He continued: "We will find ways to meet our obligations. I think there are certainly some members of the board who are in a better position to do that than others."

The museum, according to Barsky, has an annual operating budget of about $11 million, including construction loan indebtedness of about $1.4 million.

About half that operating budget must be met by fund-raising, she said, a daunting task.

"This is not a challenge that's unique to the National Museum of American Jewish History," said Tom Kaiden, head of the Cultural Alliance of Greater Philadelphia. "Retrenchment comes with a steep recession," he said, noting that virtually all city nonprofits face a difficult fund-raising climate.

But the problems of the Jewish museum, which raised about $156 million to build its facility, have been compounded by faulty or nonexistent post-construction planning, its officials readily concede.

"Every ounce of energy went to building out this building and building out a world-class core exhibition," Barsky said. "And I think it's accurate to say that probably that same kind of energy should have been spent on determining what the programs were, determining what the model was that was going to sustain the organization into the future.

"But there was a single intense focus that was really bold but not very wide. . . . And we are now having to really go back and establish some of the other things that, yes, as a museum professional, I would have loved to see happen a couple of years ago. There's only so much lamenting I'm going to do that it wasn't done."

Barsky and Rubin both said the museum was seeking to broaden its appeal by exploring the implications of its mission. What is Jewish American history? How does it relate to the histories of other immigrant groups? How does the experience of Jews relate to the experiences of other religious groups?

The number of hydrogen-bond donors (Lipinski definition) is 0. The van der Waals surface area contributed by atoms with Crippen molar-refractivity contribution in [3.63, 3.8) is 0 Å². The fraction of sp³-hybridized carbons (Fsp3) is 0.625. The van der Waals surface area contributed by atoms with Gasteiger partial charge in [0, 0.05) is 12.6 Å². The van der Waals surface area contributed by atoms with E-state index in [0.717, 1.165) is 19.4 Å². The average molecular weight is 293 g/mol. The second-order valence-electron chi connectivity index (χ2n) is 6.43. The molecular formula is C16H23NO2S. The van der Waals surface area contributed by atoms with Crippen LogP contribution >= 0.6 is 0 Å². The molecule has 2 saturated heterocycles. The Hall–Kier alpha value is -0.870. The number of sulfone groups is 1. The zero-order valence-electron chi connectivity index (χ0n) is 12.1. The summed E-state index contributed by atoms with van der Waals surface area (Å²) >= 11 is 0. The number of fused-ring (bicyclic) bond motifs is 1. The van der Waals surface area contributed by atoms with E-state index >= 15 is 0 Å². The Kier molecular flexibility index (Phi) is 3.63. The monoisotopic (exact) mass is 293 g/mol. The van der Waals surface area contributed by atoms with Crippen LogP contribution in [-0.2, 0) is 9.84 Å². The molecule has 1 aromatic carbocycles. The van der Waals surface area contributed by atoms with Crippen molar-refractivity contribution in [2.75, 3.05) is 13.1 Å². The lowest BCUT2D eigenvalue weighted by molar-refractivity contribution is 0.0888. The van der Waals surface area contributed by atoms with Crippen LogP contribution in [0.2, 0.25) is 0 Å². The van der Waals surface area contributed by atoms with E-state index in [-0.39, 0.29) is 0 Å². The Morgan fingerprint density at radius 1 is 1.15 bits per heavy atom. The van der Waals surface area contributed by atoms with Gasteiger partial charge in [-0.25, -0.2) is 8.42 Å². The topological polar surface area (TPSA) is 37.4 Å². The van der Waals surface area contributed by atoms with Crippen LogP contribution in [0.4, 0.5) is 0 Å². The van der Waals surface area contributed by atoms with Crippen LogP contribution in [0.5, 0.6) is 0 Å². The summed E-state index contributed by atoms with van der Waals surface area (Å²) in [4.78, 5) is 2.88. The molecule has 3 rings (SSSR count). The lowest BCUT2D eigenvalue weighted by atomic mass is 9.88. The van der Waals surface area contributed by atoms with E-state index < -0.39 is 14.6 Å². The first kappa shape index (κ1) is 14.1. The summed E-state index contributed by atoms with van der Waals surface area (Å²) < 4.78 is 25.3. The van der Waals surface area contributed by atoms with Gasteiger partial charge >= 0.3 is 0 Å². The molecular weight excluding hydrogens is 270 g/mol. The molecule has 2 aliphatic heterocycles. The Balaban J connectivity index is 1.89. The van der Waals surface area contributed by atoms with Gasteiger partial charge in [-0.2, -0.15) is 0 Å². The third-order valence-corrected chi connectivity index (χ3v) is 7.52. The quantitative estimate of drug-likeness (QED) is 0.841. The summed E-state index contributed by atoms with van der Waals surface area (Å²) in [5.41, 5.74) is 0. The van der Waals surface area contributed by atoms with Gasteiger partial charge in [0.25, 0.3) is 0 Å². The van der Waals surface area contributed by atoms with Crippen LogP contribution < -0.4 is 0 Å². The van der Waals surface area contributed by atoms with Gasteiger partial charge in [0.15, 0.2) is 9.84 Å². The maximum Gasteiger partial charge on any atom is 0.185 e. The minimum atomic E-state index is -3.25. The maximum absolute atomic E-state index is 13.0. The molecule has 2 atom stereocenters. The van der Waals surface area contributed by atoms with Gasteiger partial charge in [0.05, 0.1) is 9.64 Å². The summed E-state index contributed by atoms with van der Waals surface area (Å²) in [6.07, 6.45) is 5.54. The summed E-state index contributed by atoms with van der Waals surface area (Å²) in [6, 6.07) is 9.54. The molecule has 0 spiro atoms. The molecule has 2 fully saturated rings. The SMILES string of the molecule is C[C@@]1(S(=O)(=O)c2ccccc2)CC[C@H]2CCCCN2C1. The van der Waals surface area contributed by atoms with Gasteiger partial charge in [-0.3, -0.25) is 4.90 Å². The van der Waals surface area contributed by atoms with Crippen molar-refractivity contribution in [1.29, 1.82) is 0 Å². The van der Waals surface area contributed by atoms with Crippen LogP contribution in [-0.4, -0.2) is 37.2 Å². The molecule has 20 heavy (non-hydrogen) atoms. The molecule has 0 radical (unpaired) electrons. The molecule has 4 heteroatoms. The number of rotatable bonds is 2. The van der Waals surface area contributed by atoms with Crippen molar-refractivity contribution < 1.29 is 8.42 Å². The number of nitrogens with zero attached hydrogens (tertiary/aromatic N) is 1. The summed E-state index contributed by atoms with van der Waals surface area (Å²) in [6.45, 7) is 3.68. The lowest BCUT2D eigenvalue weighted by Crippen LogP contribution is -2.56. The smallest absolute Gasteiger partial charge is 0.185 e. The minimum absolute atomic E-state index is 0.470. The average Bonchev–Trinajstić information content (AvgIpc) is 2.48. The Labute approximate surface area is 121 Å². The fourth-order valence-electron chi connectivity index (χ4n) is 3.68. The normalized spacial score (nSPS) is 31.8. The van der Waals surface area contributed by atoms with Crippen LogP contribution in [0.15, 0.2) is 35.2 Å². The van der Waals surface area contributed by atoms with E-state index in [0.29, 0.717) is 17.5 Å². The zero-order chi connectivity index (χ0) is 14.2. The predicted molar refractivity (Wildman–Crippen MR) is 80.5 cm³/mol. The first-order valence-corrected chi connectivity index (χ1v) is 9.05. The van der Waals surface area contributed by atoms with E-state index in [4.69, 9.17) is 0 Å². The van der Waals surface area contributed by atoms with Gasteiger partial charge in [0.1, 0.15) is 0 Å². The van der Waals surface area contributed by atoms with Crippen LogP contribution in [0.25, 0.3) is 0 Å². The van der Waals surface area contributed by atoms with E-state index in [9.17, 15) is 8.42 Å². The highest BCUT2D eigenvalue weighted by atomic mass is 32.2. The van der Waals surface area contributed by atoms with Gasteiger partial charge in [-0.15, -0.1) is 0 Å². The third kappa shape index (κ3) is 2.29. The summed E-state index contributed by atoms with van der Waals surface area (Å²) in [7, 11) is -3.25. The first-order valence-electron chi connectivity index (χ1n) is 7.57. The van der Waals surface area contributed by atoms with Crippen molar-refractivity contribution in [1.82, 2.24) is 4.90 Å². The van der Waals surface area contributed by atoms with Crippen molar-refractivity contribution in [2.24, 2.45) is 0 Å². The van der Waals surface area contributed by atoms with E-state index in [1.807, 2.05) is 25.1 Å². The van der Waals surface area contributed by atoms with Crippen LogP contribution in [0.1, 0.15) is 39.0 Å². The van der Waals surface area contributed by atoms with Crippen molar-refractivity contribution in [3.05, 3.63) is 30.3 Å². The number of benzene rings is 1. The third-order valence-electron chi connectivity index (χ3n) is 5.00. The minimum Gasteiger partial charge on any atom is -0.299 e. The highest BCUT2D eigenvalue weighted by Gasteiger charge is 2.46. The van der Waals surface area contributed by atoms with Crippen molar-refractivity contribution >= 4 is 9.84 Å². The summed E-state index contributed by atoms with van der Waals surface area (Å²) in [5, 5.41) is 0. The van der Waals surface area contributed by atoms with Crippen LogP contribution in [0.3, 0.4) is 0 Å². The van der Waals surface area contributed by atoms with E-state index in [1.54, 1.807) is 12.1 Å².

Toward that end, special exhibitions and programs seek, at least in part, to define the Jewish experience as a broadly American experience. The current exhibition "To Bigotry No Sanction: George Washington and Religious Freedom," focuses on letters Washington wrote not only to Jews but to Quakers, Catholics, and other religious groups.

Beginning in January, the museum will host "Beyond Swastika and Jim Crow: Jewish Refugee Scholars at Black Colleges," a virtually unknown story touching both African American and Jewish American history.

Barsky and Romona Riscoe Benson, head of the African American Museum in Philadelphia, are working on joint programming and ticket deals aimed at introducing new audiences to each museum. The African American Museum, in fact, will bring back "381 Days: The Montgomery Bus Boycott Story," a traveling Smithsonian exhibition it first showed last year. It will run during the Jewish museum's "Swastika and Jim Crow" exhibition.

"Part of our strategic plan is really about looking at this American spirit of hope and courage, of leadership and service," said Barsky, "and if you look at the stories in our core exhibition, that's what all of them are about in the end."